To this, I might add that in this post on my blog last January, I was scathingly critical of Horowitz, his habitual distortions and unsupported claims, and generally his approach to fighting “political correctness” on campus.

Jones replies:

Sorry — the more telling comment about Cathy Young was edited out. Ms. Young is also vice president of the Women’s Freedom Network which, if you check Media Transparency, is funded by the same sources as we’ve been discussing.

Since Jones brings up the Women’s Freedom Network, I should explain that while I did in fact co-found that organization in 1994, I never received a penny from it, except, a few times, reimbursement for travel expenses for trips to Washington, DC. I should also add that my active association with the WFN ended in 1998 or 1999, except for speaking at its 10th anniversary event in 2004 and allowing the WFN newsletter to reprint some of my articles (all for free). My position with it today is purely an honorary one.

Incidentally, here are a few biggies Jones’s fishing expedition missed. I also have an unpaid position as a fellow with the Cato Institute, another institution on his right-wing conspiracy roster. They once paid me the grand sum of $500 for co-writing a paper on feminist jurisprudence. I have spoken, for a fee, at a number of Federalist Society events and panels. I have written a paper on domestic violence for the Independent Women’s Forum. Oh, and I have eaten free lunches at American Enterprise Institute events. I think that’s it.

None of that, of course, has stopped me from criticizing organizations whose funding comes from the same sources, including the IWF. Anyone familiar with my work knows that I have little compunction about criticizing both the left and the right. (I invite Jones to look around my website if he wants evidence.)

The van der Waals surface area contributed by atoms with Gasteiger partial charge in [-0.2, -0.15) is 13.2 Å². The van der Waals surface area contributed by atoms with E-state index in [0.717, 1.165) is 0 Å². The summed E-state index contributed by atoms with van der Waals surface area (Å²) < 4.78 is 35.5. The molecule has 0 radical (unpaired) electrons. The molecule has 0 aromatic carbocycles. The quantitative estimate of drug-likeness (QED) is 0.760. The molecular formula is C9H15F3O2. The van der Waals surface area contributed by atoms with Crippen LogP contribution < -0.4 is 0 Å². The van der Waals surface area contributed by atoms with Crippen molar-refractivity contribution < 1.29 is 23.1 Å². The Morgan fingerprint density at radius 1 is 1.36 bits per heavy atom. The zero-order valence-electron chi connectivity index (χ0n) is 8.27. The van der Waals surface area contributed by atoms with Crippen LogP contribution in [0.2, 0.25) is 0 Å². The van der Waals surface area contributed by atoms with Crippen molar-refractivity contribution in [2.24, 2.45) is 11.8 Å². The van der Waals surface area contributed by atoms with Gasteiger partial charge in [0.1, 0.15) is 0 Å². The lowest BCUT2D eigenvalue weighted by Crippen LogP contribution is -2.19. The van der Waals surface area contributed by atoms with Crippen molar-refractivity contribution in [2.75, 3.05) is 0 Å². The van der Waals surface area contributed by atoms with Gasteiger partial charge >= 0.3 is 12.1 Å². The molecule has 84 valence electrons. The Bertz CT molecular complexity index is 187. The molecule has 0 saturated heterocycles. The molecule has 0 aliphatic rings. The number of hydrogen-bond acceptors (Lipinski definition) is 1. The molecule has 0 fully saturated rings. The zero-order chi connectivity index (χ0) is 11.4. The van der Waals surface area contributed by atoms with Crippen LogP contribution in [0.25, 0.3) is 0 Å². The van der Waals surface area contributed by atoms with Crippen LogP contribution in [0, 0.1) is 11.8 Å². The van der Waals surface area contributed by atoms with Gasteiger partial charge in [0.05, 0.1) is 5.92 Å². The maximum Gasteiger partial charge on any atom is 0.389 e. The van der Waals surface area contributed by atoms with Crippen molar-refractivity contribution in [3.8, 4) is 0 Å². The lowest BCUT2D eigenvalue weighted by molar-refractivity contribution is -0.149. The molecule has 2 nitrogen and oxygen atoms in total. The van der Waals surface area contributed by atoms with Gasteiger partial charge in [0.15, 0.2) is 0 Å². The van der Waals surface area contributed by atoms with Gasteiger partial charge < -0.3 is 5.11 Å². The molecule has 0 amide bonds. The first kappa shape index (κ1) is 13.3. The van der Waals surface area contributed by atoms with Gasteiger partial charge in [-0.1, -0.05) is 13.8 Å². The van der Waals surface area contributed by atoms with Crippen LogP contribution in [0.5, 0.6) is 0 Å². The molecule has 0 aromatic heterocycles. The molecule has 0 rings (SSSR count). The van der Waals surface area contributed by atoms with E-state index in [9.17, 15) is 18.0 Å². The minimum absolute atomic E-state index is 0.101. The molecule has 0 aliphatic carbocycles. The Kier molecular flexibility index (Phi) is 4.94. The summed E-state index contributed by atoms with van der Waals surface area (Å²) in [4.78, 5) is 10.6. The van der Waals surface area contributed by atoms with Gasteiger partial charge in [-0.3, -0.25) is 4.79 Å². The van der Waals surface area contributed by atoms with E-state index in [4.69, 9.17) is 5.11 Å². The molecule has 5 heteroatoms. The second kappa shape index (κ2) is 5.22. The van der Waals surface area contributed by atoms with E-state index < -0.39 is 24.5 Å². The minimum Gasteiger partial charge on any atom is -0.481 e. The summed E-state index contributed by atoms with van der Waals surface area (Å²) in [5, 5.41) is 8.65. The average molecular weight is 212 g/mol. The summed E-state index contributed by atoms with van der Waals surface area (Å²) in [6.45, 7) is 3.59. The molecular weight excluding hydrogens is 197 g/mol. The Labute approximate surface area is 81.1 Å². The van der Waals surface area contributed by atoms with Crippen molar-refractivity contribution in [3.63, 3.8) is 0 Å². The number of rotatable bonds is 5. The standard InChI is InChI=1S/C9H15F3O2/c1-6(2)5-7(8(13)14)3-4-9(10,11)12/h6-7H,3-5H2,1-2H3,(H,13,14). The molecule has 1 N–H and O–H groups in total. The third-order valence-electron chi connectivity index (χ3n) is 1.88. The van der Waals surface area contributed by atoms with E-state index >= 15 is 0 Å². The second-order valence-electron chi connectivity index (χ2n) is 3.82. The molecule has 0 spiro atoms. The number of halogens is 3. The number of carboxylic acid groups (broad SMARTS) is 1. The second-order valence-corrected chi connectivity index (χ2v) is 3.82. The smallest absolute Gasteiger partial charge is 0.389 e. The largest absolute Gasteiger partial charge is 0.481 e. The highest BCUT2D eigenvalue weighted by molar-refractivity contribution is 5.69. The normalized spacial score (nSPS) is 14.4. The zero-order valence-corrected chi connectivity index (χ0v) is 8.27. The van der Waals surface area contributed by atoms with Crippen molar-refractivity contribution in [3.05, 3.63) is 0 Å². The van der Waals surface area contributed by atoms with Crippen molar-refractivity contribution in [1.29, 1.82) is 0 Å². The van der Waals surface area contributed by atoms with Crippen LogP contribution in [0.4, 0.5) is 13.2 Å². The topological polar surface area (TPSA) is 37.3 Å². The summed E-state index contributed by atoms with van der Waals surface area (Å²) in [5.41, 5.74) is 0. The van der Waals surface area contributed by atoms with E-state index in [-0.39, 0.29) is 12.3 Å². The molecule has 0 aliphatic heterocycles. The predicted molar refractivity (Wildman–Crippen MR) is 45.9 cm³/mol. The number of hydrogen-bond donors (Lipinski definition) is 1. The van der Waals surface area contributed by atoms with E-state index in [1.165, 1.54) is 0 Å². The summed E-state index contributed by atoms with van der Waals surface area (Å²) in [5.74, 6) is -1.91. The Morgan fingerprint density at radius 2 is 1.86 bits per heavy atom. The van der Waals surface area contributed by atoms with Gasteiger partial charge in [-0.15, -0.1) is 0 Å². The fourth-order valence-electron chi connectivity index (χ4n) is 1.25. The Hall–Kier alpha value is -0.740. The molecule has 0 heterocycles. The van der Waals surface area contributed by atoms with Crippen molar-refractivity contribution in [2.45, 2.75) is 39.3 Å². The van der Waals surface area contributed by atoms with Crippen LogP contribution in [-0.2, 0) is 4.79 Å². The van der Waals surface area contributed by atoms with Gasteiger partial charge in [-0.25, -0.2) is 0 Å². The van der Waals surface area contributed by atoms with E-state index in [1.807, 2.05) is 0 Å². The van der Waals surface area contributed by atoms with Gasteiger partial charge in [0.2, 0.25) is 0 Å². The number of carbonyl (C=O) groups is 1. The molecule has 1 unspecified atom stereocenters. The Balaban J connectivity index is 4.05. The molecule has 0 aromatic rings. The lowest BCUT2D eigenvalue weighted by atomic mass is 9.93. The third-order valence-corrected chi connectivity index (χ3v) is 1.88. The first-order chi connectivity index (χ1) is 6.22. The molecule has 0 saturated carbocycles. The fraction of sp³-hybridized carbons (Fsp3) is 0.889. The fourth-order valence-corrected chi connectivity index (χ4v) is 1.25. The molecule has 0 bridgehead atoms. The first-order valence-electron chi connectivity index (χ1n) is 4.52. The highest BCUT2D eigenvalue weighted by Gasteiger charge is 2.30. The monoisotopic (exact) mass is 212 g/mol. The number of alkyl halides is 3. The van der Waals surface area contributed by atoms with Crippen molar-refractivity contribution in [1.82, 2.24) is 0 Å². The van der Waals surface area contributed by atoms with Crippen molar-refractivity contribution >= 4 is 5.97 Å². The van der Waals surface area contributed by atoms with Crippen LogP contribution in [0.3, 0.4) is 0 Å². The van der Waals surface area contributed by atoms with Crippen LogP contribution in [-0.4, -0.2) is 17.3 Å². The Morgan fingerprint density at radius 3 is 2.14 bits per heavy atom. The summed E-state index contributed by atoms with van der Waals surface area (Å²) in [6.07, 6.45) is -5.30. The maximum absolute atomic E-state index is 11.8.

I should also add that Jones signficantly distorts the content of my article, which does not rely solely on the Lichter/Nevitte study and acknowledges its conservative funding sources:

A typical reaction to such studies from the left has been to shoot the messenger without denying the basic facts of the message. Thus, on his website, Michael Bérubé, a professor of literature and cultural studies at Penn State who has often locked horns with conservative critics of the academy, challenges the study’s sample size and points out that it was financed by a conservative foundation. Then he cites a 2001 survey by the UCLA Higher Education Research Institute which yielded fairly similar results: 5.3 percent of faculty members were classified as ”far left,” 42.3 percent as ”liberal,” 34.3 percent as ”middle of the road,” 17.7 percent as ”conservative,” and 0.3 percent as ”far right.” ”Yep,” concedes Bérubé, ”we’re a pretty liberal bunch.”

Jones’s allegation that I am a shill for my right-wing masters is as ridiculous as a right-wing blogger’s charge some months ago that a blogpost I wrote disputing a specific allegation (by the same blogger) of pro-liberal bias in the New York Times’ news coverage was done at the bidding of the New York Times, since I am a columnist for the Boston Globe and the Globe is owned by the Times corporation. It is also a disgusting smear, and I expect a retraction and an apology.